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Extraterrestrial

Space

Breakthrough Listen Initiative starts sharing "search for ET" data

The first batch of data from a US$100 million effort to find signs of intelligent life beyond Earth has been released for public access. The Breakthrough Listen Initiative began making observations in January using the Green Bank Radio Telescope in West Virginia and Lick Observatory's Automated Planet Finder in California, and has posted what it's gathered so far on its website.Read More

Space

Stephen Hawking's space probes eye the express lane to neighboring stars

The Alpha Centauri star system is a fair old hike. At 25 trillion miles (4.37 light years) away, it would take around 30,000 years for us to roll into the area, and that's if we hitched a ride on today's fastest spacecraft. If the latest idea from the cosmically inquisitive Stephen Hawking comes to fruition, however, we could reach this neighboring stellar system within 20 years of launch.Read More

Space

Is ET dead – and are we next?

With the number of potentially habitable exoplanets in our galaxy alone estimated to be in the billions, many wonder why we are yet to see signs or hear from intelligent alien life. A pair of astrobiologists from the Australian National University (ANU) Research School of Earth Sciences hypothesize the reason may be that ET could be long dead. According to Aditya Chopra and Charley Lineweaver, conditions on young planets are so volatile that if life doesn't evolve fast enough to stabilize the environment, it will quickly become extinct.Read More

Space

The Breakthrough Initiatives: Galvanizing the search for life in our Universe

At a Royal Society event in London earlier this week, Professor Stephen Hawking, Astronomer Royal Lord Martin Rees, and entrepreneur Yuri Milner announced an ambitious 100 million dollar initiative aimed at galvanizing the search for extraterrestrial life. The initiative would seek to make use of a blend of cutting edge telescopes and crowd sourcing to bring the hunt for life in line with present day technological capabilities.Read More

Space

MIT study on exoplanet orbits may narrow parameters in search for life

A team of researchers from MIT and Aarhus University, Denmark, have discovered that Earth-sized exoplanets orbit their parent stars in the same way that our planet orbits our own Sun – maintaining a roughly equidistant circular orbit. The discovery further narrows the characteristics of worlds that could potentially play host to extraterrestrial life.Read More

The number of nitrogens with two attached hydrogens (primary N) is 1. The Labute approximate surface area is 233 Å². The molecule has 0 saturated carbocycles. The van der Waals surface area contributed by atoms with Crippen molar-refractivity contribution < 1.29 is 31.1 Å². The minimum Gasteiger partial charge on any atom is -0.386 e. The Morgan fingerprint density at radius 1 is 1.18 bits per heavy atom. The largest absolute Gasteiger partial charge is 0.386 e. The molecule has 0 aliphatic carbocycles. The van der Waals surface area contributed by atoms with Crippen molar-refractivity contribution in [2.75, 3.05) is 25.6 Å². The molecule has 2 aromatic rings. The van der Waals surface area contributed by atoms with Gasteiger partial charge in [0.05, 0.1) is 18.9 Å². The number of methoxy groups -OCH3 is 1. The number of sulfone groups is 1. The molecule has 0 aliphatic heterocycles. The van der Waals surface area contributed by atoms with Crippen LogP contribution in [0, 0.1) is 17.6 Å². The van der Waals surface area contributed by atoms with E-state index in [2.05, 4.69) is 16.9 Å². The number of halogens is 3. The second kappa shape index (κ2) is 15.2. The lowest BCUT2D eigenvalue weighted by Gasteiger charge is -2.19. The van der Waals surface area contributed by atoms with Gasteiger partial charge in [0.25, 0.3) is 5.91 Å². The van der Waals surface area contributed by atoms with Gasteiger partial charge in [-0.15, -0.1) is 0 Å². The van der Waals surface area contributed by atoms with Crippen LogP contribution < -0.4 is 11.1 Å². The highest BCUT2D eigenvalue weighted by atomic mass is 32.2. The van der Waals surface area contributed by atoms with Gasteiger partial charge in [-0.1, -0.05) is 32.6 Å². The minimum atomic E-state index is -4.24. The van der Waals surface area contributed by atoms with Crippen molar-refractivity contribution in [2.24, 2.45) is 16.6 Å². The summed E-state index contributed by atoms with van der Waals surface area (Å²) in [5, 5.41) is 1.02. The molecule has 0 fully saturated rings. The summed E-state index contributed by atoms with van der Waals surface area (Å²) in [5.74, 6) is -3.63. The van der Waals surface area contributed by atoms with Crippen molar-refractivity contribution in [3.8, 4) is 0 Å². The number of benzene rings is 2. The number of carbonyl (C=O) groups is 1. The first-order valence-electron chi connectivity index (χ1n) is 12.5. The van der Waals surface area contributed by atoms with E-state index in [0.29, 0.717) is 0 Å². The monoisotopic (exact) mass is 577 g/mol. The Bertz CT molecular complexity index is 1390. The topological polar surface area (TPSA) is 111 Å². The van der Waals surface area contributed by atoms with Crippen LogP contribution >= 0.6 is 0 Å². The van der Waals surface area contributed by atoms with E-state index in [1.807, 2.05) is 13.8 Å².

Space

Super-sensitive motion sensor could be used to hunt for extraterrestrial life

People often state that certain planets are too hot, cold or toxic to support life. The catch, however, is that those people are really just talking about life as we know it here on Earth. By that same token, when rovers exploring other planets seek out chemical signatures associated with life forms, they're only able to identify chemicals that we know to look for. That's why Swiss scientists from the EPFL research center have created a device that identifies microscopic life, based on nanoscale movements instead of chemistry. Read More

Science

Detecting industrial pollution could be an effective approach to finding ET

According to researchers at the Harvard-Smithsonian Center for Astrophysics (CfA), we might soon be able to detect hints of technologically advanced alien civilizations by measuring high levels of polluting gases in the atmospheres of distant exoplanets. The approach should become viable soon after the James Webb Space Telescope (JWST) is launched in late 2018.Read More

Science

The Milky Way may host over 100 million planets supporting complex life

A survey conducted by astronomers at Cornell University has taken into account the characteristics of 637 known exoplanets and elaborated a Biological Complexity Index (BCI) to assess the relative probability of finding complex life on them. Their data supports the view that as many as one hundred million planets scattered around the Milky Way, and perhaps more, could support life beyond the microbial stage.Read More

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